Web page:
Directing tubular traffic

Researchers have shown that they can combine a biological motor and an electric field to steer individual protein tubes along tiny channels of a glass chip.

GOING MY WAY? This artist’s rendering shows light-blue kinesin molecules using their two heads to propel red- and green-labeled microtubules through microchannels. Delft Univ. of Technology, Tremani

Within living cells, a two-headed protein called kinesin acts as a biological motor, hauling cargo. Fueled by chemical energy, the protein uses the two heads to “walk” along microtubules, which form an inner scaffold in cells.

Researchers at Delft University of Technology in the Netherlands put a version of this transport mechanism onto the chips. Instead of having kinesin move around, the scientists anchored the molecules so that their heads would propel free microtubules through the channels, explains biophysicist Cees Dekker.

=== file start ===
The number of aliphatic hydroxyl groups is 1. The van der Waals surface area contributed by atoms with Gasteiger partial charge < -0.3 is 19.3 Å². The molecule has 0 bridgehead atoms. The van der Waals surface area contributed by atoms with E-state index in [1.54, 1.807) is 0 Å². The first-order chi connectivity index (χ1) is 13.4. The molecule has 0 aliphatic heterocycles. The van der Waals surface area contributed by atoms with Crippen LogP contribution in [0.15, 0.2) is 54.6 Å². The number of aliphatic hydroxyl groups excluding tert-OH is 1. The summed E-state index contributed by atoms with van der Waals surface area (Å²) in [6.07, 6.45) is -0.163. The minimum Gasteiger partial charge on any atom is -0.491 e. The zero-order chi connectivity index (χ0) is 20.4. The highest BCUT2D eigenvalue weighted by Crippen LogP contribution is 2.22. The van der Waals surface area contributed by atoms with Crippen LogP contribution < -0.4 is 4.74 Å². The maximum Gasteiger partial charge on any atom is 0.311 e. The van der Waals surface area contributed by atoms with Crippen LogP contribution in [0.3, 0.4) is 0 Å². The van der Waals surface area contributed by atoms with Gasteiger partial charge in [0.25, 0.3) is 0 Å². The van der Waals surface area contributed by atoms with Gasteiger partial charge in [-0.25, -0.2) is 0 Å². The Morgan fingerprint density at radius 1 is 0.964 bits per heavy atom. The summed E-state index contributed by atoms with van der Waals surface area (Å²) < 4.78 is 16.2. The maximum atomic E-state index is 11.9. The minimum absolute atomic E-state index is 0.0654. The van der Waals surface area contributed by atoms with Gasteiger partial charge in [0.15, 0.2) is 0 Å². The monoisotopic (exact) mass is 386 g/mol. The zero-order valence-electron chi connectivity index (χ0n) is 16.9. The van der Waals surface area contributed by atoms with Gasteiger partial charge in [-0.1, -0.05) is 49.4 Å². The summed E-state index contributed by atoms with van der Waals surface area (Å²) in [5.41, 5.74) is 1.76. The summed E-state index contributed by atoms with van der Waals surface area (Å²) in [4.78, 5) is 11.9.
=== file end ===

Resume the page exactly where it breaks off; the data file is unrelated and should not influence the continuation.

He and his colleagues designed the glass chips with 800-nanometer-deep channels in different traffic patterns, anchored kinesin molecules within the channels, and pumped in a solution of microtubules.

The team started by applying an electric field to a channel on a simply designed chip. When a microtubule entered this channel from a perpendicular path, the negatively charged microtubule turned toward the positive end of the electric field.

In another experiment in more-complex chips, the researchers steered a single microtubule into one of two fork arms.

Then, the researchers put both green- and red-fluorescently labeled microtubules into a channel. As these microtubules approached a fork, the researchers sorted them by color into one or the other arm by switching the polarity of the electric field, they report in the May 12 Science.

Aimee Cunningham

Aimee Cunningham is the biomedical writer. She has a master’s degree in science journalism from New York University.

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